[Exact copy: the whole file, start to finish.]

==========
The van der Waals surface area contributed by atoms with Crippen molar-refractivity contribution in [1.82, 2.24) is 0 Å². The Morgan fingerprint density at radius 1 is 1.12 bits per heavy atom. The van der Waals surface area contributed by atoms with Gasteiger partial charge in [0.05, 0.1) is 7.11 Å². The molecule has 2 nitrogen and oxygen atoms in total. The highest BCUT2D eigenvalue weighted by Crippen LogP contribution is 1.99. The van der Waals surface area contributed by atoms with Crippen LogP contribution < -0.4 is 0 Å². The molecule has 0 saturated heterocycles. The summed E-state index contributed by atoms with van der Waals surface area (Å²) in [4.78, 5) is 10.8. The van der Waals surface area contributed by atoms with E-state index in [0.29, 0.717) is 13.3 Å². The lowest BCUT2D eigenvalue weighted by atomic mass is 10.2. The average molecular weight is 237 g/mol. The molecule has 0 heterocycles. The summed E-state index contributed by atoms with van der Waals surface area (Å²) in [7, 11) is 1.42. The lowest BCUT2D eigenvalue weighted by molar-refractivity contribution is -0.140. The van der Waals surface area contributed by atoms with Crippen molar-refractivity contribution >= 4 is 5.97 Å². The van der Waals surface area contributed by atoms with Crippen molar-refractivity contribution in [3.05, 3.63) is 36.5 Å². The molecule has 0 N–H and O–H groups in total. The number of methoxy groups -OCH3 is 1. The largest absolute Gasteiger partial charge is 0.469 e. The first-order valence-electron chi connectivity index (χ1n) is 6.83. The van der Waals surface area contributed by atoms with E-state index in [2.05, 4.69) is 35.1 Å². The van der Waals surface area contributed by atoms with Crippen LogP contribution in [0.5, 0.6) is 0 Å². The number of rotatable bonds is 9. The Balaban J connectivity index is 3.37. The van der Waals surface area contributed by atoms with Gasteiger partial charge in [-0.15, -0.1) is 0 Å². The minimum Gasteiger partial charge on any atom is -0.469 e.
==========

The van der Waals surface area contributed by atoms with Crippen molar-refractivity contribution in [1.82, 2.24) is 0 Å². The Morgan fingerprint density at radius 1 is 1.12 bits per heavy atom. The van der Waals surface area contributed by atoms with Gasteiger partial charge in [0.05, 0.1) is 7.11 Å². The molecule has 2 nitrogen and oxygen atoms in total. The highest BCUT2D eigenvalue weighted by Crippen LogP contribution is 1.99. The van der Waals surface area contributed by atoms with Crippen LogP contribution < -0.4 is 0 Å². The molecule has 0 saturated heterocycles. The summed E-state index contributed by atoms with van der Waals surface area (Å²) in [4.78, 5) is 10.8. The van der Waals surface area contributed by atoms with E-state index in [0.29, 0.717) is 13.3 Å². The lowest BCUT2D eigenvalue weighted by atomic mass is 10.2. The average molecular weight is 237 g/mol. The molecule has 0 heterocycles. The summed E-state index contributed by atoms with van der Waals surface area (Å²) in [7, 11) is 1.42. The lowest BCUT2D eigenvalue weighted by molar-refractivity contribution is -0.140. The van der Waals surface area contributed by atoms with Crippen molar-refractivity contribution >= 4 is 5.97 Å². The van der Waals surface area contributed by atoms with Crippen molar-refractivity contribution in [3.05, 3.63) is 36.5 Å². The molecule has 0 N–H and O–H groups in total. The number of methoxy groups -OCH3 is 1. The largest absolute Gasteiger partial charge is 0.469 e. The first-order valence-electron chi connectivity index (χ1n) is 6.83. The van der Waals surface area contributed by atoms with E-state index in [2.05, 4.69) is 35.1 Å². The van der Waals surface area contributed by atoms with Crippen LogP contribution in [0.5, 0.6) is 0 Å². The number of rotatable bonds is 9. The Balaban J connectivity index is 3.37. The van der Waals surface area contributed by atoms with Gasteiger partial charge in [-0.15, -0.1) is 0 Å². The minimum Gasteiger partial charge on any atom is -0.469 e.